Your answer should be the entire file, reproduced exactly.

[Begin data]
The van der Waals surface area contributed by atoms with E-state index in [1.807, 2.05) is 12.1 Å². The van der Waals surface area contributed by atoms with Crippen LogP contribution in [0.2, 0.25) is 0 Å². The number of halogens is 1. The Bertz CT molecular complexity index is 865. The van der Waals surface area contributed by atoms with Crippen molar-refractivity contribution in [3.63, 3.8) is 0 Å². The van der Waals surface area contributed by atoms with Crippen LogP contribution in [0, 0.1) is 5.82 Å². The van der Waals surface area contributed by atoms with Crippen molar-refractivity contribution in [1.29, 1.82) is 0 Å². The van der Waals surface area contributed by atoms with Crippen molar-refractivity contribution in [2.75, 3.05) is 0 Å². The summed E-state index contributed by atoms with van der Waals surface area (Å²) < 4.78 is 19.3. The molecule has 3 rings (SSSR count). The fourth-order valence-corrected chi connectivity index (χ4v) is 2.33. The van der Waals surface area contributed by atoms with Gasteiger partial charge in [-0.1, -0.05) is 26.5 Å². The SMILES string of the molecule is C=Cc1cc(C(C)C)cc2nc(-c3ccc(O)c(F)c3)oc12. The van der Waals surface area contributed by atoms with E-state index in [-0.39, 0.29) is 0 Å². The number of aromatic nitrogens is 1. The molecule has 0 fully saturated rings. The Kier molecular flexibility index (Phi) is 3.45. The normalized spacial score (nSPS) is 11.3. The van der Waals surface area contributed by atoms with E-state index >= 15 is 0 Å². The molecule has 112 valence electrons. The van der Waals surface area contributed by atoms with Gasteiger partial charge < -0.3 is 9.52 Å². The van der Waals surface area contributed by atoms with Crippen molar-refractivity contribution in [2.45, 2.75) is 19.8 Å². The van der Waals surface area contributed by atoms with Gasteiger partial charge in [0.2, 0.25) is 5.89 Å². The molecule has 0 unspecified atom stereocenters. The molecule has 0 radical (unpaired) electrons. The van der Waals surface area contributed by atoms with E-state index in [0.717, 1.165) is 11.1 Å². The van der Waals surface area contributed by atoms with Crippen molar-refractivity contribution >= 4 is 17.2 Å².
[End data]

The van der Waals surface area contributed by atoms with E-state index in [1.807, 2.05) is 12.1 Å². The van der Waals surface area contributed by atoms with Crippen LogP contribution in [0.2, 0.25) is 0 Å². The number of halogens is 1. The Bertz CT molecular complexity index is 865. The van der Waals surface area contributed by atoms with Crippen molar-refractivity contribution in [3.63, 3.8) is 0 Å². The van der Waals surface area contributed by atoms with Crippen LogP contribution in [0, 0.1) is 5.82 Å². The van der Waals surface area contributed by atoms with Crippen molar-refractivity contribution in [1.29, 1.82) is 0 Å². The van der Waals surface area contributed by atoms with Crippen molar-refractivity contribution in [2.75, 3.05) is 0 Å². The summed E-state index contributed by atoms with van der Waals surface area (Å²) < 4.78 is 19.3. The molecule has 3 rings (SSSR count). The fourth-order valence-corrected chi connectivity index (χ4v) is 2.33. The van der Waals surface area contributed by atoms with Gasteiger partial charge in [-0.1, -0.05) is 26.5 Å². The SMILES string of the molecule is C=Cc1cc(C(C)C)cc2nc(-c3ccc(O)c(F)c3)oc12. The van der Waals surface area contributed by atoms with E-state index in [-0.39, 0.29) is 0 Å². The number of aromatic nitrogens is 1. The molecule has 0 fully saturated rings. The Kier molecular flexibility index (Phi) is 3.45. The normalized spacial score (nSPS) is 11.3. The van der Waals surface area contributed by atoms with E-state index >= 15 is 0 Å². The molecule has 112 valence electrons. The van der Waals surface area contributed by atoms with Gasteiger partial charge < -0.3 is 9.52 Å². The van der Waals surface area contributed by atoms with Crippen molar-refractivity contribution in [2.45, 2.75) is 19.8 Å². The van der Waals surface area contributed by atoms with Gasteiger partial charge in [0.2, 0.25) is 5.89 Å². The molecule has 0 unspecified atom stereocenters. The molecule has 0 radical (unpaired) electrons. The van der Waals surface area contributed by atoms with E-state index in [0.717, 1.165) is 11.1 Å². The van der Waals surface area contributed by atoms with Crippen molar-refractivity contribution >= 4 is 17.2 Å².